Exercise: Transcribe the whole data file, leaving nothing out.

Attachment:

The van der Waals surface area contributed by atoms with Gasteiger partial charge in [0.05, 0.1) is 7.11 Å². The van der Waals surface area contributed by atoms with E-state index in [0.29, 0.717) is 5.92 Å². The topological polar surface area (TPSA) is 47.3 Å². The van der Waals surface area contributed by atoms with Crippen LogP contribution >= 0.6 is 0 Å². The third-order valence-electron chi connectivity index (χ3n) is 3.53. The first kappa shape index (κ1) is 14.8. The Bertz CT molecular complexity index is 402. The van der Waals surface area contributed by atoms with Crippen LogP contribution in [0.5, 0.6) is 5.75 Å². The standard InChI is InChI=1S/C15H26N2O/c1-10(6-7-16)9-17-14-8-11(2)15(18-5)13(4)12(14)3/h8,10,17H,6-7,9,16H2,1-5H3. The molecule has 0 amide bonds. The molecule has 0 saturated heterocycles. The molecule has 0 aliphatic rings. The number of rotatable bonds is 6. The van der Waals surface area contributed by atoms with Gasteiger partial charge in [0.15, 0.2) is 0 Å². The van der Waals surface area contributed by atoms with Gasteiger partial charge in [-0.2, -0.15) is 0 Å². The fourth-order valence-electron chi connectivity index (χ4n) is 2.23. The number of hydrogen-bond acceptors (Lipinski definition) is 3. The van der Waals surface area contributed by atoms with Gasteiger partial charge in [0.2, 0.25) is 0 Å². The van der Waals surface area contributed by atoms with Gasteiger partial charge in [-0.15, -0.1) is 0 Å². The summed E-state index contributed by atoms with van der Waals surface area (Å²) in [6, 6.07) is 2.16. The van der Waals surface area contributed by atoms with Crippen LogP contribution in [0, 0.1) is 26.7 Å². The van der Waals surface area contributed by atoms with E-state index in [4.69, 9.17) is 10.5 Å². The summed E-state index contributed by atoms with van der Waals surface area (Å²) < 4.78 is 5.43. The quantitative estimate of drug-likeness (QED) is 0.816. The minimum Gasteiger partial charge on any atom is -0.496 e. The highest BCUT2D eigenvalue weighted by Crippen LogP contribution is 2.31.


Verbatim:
The van der Waals surface area contributed by atoms with Gasteiger partial charge in [0.05, 0.1) is 7.11 Å². The van der Waals surface area contributed by atoms with E-state index in [0.29, 0.717) is 5.92 Å². The topological polar surface area (TPSA) is 47.3 Å². The van der Waals surface area contributed by atoms with Crippen LogP contribution >= 0.6 is 0 Å². The third-order valence-electron chi connectivity index (χ3n) is 3.53. The first kappa shape index (κ1) is 14.8. The Bertz CT molecular complexity index is 402. The van der Waals surface area contributed by atoms with Crippen LogP contribution in [0.5, 0.6) is 5.75 Å². The standard InChI is InChI=1S/C15H26N2O/c1-10(6-7-16)9-17-14-8-11(2)15(18-5)13(4)12(14)3/h8,10,17H,6-7,9,16H2,1-5H3. The molecule has 0 amide bonds. The molecule has 0 saturated heterocycles. The molecule has 0 aliphatic rings. The number of rotatable bonds is 6. The van der Waals surface area contributed by atoms with Gasteiger partial charge in [0.15, 0.2) is 0 Å². The van der Waals surface area contributed by atoms with Gasteiger partial charge in [-0.2, -0.15) is 0 Å². The fourth-order valence-electron chi connectivity index (χ4n) is 2.23. The number of hydrogen-bond acceptors (Lipinski definition) is 3. The van der Waals surface area contributed by atoms with Gasteiger partial charge in [0.2, 0.25) is 0 Å². The van der Waals surface area contributed by atoms with Gasteiger partial charge in [-0.15, -0.1) is 0 Å². The summed E-state index contributed by atoms with van der Waals surface area (Å²) in [6, 6.07) is 2.16. The van der Waals surface area contributed by atoms with Crippen LogP contribution in [0, 0.1) is 26.7 Å². The van der Waals surface area contributed by atoms with E-state index in [4.69, 9.17) is 10.5 Å². The summed E-state index contributed by atoms with van der Waals surface area (Å²) < 4.78 is 5.43. The quantitative estimate of drug-likeness (QED) is 0.816. The minimum Gasteiger partial charge on any atom is -0.496 e. The highest BCUT2D eigenvalue weighted by Crippen LogP contribution is 2.31.